Since I used overlapping sheets of paper and the background needed to be very bright, I brought along two flash heads to aim at the white backdrop. I didn't use modifiers on the two flash heads and I pointed them directly at the background. The flash heads and Alien Bee strober were triggered by the Pocket Wizard attached to my camera. You can see my lighting set up in this diagram: 


I stood under and just barely to the left side of the Alien Bee's light stand (although this was difficult to show in the diagram). I brought along a step stool for me to stand on to photograph tall people and for the younger kids to stand on. Overall, I think the job was a success!

The technical:
* Canon 5D with 85mm f/1.8 lens
* Camera settings f/11 @ 1/125
* Alien Bee 800 setting: lowest power
* Flash Settings: both at 1/16 power


I hope this has been helpful. I plan to do more "how-to's" in the future. If you're a photographer, or even just a parent taking photographs of your kids, how have you had to improvise with a background or lighting to create a portrait you have in your mind?




Wednesday, September 29, 2010

Guest Blogger - Tessa Roche on Self-Portraits

Today I have the privilege to introduce my very first guest blogger, Tessa Roche. She is a friend, baker extraordinaire (with a specialty in scones), and fellow photographer. In today's post, she talks about her desire to explore her personality through self-portraiture:

A Study of Oneself

“While a mirror or a photograph can tell a person what he or she looks like, that physical image does not reflect the whole self. Self-portraiture insists the artist embark on a journey of self-exploration in order to make decisions about how to represent him/herself authentically” (National Gallery of Art). I have been intrigued by self-portraits for as long as I have been a photographer and turning 25 seems like a great time to focus and work more on this concept. 

A self-portrait allows an artist to express many veins of their interests and personality. It can also show the changes in a person from day to day or year to year. I guess the best place to start would be to focus on what distinctively makes me, me. A self-portrait is meant to say something about oneself, whether it be physical or emotional. A fellow photographer friend of mine, Bek, seems to create self-portraits almost naturally. She shows where she is, how she looks and how she feels all in one portrait. And they are not just photos of Bek; they say something about her personality in her artistic style. I strive to be able to photograph myself as Bek captures herself. I just have to start clicking that shutter and experiment with techniques that work best for me.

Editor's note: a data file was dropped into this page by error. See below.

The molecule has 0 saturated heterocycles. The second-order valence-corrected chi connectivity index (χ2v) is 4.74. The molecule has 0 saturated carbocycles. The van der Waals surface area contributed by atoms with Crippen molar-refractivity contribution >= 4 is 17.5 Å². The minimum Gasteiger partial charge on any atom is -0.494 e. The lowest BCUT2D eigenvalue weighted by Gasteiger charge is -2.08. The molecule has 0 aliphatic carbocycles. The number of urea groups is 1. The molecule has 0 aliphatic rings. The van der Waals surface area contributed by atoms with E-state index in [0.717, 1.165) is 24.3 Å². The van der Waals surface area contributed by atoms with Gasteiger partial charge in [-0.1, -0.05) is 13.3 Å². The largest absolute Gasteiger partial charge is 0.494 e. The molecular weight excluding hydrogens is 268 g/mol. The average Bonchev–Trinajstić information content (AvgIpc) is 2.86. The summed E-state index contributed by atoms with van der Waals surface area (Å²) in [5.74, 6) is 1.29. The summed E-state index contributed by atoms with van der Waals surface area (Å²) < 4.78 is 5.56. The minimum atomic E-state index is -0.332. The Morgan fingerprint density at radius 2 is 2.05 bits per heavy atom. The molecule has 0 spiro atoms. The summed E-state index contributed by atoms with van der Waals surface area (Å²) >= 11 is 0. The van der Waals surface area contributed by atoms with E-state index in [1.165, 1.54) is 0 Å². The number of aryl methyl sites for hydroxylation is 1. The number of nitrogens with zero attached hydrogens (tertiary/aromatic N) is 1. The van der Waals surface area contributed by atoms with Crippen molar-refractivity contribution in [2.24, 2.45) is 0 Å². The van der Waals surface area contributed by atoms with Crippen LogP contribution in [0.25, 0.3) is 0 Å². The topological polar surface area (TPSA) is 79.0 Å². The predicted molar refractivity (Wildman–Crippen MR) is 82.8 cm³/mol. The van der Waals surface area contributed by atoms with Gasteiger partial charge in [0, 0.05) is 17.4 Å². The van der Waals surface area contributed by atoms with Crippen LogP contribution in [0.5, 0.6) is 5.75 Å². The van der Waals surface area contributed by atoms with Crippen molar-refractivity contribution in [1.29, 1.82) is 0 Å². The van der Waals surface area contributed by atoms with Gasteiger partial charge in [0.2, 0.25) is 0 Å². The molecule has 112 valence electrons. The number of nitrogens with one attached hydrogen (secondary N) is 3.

Kudos to all of you who are successful in your self-portraiture and good luck to those of you (like me) who are choosing to start dabbling in the subject.
 
Famous self-portrait artists worth studying:  Van Gogh, Cindy Sherman, Kelli Connell. 

Photograph Copyright Tessa Roche

Monday, September 20, 2010

They Caught Me...

In the beginning days of my photography class, we're spending a little time each day talking about how to critique images as well as simple ways to improve their compositions. After the "practice" time during our last class, we started to talk about the images they took. The lesson was on the use of aperture and depth of field, but again, I interjected a few things here and there about composition as we went through their images. One of my main goals in the early days is to get them to really slow down and think about the image they are creating. When working with people, I had mentioned a few times that it's usually pretty important to pay attention to the things in the background that intersect with their model's head. Another main goal I have is to get them to move their bodies in order to select the best composition rather than just standing in one place the whole time. I had just happened to do this very thing with an image of one of the students while we were outside. Now, this is in no way an awesome portrait, but I quickly snapped the first image, then decided that I didn't like the way the mountain went right through her head. So, by crouching down just a little, I was able to  get the same image but with the mountain in a different spot behind her. As I mentioned, this is not an award-winning portrait work, but just a quick snapshot example of how moving your body can give you different options. There are actually quite a few things I don't like about these images, but they are just to illustrate a point. Well anyway, little did I know, one of my students actually caught me in action as I was "crouching". As they were all complaining about how bad they look in their portraits that they took of each other, I laughed and said I looked like a little old granny. I even asked them to send the image to me so I could post it. I'm not afraid...laugh all you want! It's better to just laugh at yourself rather than complaining about how awful or silly you look, right?



Tuesday, September 14, 2010

Back to the "Classroom"

Today was my very first photography class for home school students. As I mentioned in my last post, I'm combining my love of photography and teaching this Fall by working with 7th-12th grade students. Today I spent some time getting to know them through the photographs I asked them to bring, going over a few quick ideas for improving their photographs, looking at examples of different types of photography, and working on a photo-scavenger hunt. Here's a couple pics as they were looking for items on the scavenger hunt: